Restaurants serve typically Greek food – good kebabs and the inevitable chips, but also seafood, salads and plenty of vegetarian options such as Tzatziki, oven roasted vegetables in the oven, Horta (local greens), cheese or vegetable filo pasty pies, and courgette fritters. The bakery offers superb pies (the spinach ones are moreish) and the internet café Pepe le Pew does good coffee; iced, expresso, cappuccino and so – Lefkada has a strong Italian influence.The group tends to pick a particular taverna or restaurant for informal meet-ups- so you never need eat alone if you don’t wish. Local wine is cheap and perfectly quaffable or you can spend more for imported vintages.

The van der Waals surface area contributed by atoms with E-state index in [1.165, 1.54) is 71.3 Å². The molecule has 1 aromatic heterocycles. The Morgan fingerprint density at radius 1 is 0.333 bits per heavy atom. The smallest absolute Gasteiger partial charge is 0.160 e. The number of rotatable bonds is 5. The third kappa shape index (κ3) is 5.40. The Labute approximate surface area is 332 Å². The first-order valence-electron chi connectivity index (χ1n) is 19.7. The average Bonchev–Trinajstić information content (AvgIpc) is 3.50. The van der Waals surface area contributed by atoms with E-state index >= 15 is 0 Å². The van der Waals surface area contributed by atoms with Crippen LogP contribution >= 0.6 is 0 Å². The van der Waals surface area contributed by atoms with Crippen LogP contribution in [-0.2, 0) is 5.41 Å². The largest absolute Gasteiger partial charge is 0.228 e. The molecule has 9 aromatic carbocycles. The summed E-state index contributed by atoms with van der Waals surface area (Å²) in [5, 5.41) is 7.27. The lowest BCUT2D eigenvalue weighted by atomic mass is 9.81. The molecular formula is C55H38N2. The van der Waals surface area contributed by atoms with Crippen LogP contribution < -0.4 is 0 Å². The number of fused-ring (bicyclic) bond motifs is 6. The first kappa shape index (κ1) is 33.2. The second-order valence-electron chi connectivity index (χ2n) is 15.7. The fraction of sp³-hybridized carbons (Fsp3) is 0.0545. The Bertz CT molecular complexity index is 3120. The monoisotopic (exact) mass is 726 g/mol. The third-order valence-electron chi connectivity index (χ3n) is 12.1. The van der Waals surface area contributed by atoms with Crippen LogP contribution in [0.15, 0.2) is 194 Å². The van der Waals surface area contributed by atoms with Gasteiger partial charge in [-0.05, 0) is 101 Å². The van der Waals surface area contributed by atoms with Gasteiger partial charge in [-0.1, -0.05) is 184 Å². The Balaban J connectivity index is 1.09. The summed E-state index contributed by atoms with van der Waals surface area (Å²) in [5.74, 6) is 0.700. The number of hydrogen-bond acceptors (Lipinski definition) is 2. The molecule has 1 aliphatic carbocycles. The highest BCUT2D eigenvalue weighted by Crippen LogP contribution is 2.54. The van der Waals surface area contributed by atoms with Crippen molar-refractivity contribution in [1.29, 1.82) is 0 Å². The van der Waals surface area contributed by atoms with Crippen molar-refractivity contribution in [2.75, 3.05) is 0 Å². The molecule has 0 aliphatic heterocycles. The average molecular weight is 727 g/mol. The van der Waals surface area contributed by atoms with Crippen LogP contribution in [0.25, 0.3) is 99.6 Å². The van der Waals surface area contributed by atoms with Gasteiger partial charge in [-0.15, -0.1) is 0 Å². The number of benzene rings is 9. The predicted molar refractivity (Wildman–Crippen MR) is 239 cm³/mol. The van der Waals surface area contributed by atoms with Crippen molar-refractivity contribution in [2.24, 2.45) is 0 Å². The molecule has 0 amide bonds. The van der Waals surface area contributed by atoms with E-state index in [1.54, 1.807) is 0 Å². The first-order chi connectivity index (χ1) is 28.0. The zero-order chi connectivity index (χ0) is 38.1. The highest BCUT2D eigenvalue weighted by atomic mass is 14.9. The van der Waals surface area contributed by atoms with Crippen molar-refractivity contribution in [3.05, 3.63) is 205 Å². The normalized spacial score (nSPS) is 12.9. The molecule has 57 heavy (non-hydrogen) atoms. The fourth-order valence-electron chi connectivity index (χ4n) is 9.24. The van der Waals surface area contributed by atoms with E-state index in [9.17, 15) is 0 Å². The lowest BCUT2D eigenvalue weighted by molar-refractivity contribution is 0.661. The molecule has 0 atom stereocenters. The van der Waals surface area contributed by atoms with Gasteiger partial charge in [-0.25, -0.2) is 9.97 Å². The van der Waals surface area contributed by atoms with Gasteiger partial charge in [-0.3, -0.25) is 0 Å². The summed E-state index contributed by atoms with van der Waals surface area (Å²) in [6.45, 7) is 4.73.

Little foody surprises await in your welcome pack, and Kim will take you around to introduce you to local shop owners and recommend the best places to buy your feta and bread, for example.
Huge emphasis is placed on keeping money in the village and so local people are used for transfers, car hire and welcome meals. Recycling is only just being introduced on the island but Serenity do what they can to support it. Food is sourced locally as far as possible, energy is fossil fuel so you’re asked to take care with things like air conditioning – not leaving it on when you go out etc.
Transfer Time: 40 minutes